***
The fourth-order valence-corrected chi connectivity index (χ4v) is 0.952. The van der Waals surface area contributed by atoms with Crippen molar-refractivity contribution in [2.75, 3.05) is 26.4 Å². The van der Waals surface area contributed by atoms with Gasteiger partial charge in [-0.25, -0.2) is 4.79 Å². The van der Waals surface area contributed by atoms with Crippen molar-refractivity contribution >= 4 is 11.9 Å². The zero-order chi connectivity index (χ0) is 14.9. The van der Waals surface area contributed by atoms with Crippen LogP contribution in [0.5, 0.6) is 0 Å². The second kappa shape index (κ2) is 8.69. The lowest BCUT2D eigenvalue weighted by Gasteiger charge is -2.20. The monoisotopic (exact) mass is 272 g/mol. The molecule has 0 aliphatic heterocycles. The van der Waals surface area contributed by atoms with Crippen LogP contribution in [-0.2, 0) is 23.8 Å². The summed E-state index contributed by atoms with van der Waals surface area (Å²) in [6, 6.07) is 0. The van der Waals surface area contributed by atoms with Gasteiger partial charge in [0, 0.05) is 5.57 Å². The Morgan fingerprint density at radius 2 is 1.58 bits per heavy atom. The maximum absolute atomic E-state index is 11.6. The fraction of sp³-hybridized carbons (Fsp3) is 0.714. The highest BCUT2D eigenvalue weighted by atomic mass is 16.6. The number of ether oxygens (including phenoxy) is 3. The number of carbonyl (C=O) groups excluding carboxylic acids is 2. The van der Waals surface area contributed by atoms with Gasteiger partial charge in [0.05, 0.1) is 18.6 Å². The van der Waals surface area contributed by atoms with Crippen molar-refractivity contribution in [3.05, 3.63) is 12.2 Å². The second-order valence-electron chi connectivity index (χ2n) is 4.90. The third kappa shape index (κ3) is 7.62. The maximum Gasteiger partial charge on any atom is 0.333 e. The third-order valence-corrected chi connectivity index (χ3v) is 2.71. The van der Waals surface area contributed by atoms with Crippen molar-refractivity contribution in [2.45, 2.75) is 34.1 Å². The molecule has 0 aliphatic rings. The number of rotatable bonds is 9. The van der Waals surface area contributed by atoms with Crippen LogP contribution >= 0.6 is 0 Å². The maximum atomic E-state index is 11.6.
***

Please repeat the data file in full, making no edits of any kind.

The fourth-order valence-corrected chi connectivity index (χ4v) is 0.952. The van der Waals surface area contributed by atoms with Crippen molar-refractivity contribution in [2.75, 3.05) is 26.4 Å². The van der Waals surface area contributed by atoms with Gasteiger partial charge in [-0.25, -0.2) is 4.79 Å². The van der Waals surface area contributed by atoms with Crippen molar-refractivity contribution >= 4 is 11.9 Å². The zero-order chi connectivity index (χ0) is 14.9. The van der Waals surface area contributed by atoms with Crippen LogP contribution in [0.5, 0.6) is 0 Å². The second kappa shape index (κ2) is 8.69. The lowest BCUT2D eigenvalue weighted by Gasteiger charge is -2.20. The monoisotopic (exact) mass is 272 g/mol. The molecule has 0 aliphatic heterocycles. The van der Waals surface area contributed by atoms with Crippen LogP contribution in [-0.2, 0) is 23.8 Å². The summed E-state index contributed by atoms with van der Waals surface area (Å²) in [6, 6.07) is 0. The van der Waals surface area contributed by atoms with Gasteiger partial charge in [0, 0.05) is 5.57 Å². The Morgan fingerprint density at radius 2 is 1.58 bits per heavy atom. The maximum absolute atomic E-state index is 11.6. The fraction of sp³-hybridized carbons (Fsp3) is 0.714. The highest BCUT2D eigenvalue weighted by atomic mass is 16.6. The number of ether oxygens (including phenoxy) is 3. The number of carbonyl (C=O) groups excluding carboxylic acids is 2. The van der Waals surface area contributed by atoms with Gasteiger partial charge in [0.05, 0.1) is 18.6 Å². The van der Waals surface area contributed by atoms with Crippen molar-refractivity contribution in [3.05, 3.63) is 12.2 Å². The second-order valence-electron chi connectivity index (χ2n) is 4.90. The third kappa shape index (κ3) is 7.62. The maximum Gasteiger partial charge on any atom is 0.333 e. The third-order valence-corrected chi connectivity index (χ3v) is 2.71. The van der Waals surface area contributed by atoms with Crippen molar-refractivity contribution in [2.45, 2.75) is 34.1 Å². The molecule has 0 aliphatic rings. The number of rotatable bonds is 9. The van der Waals surface area contributed by atoms with Crippen LogP contribution >= 0.6 is 0 Å². The maximum atomic E-state index is 11.6.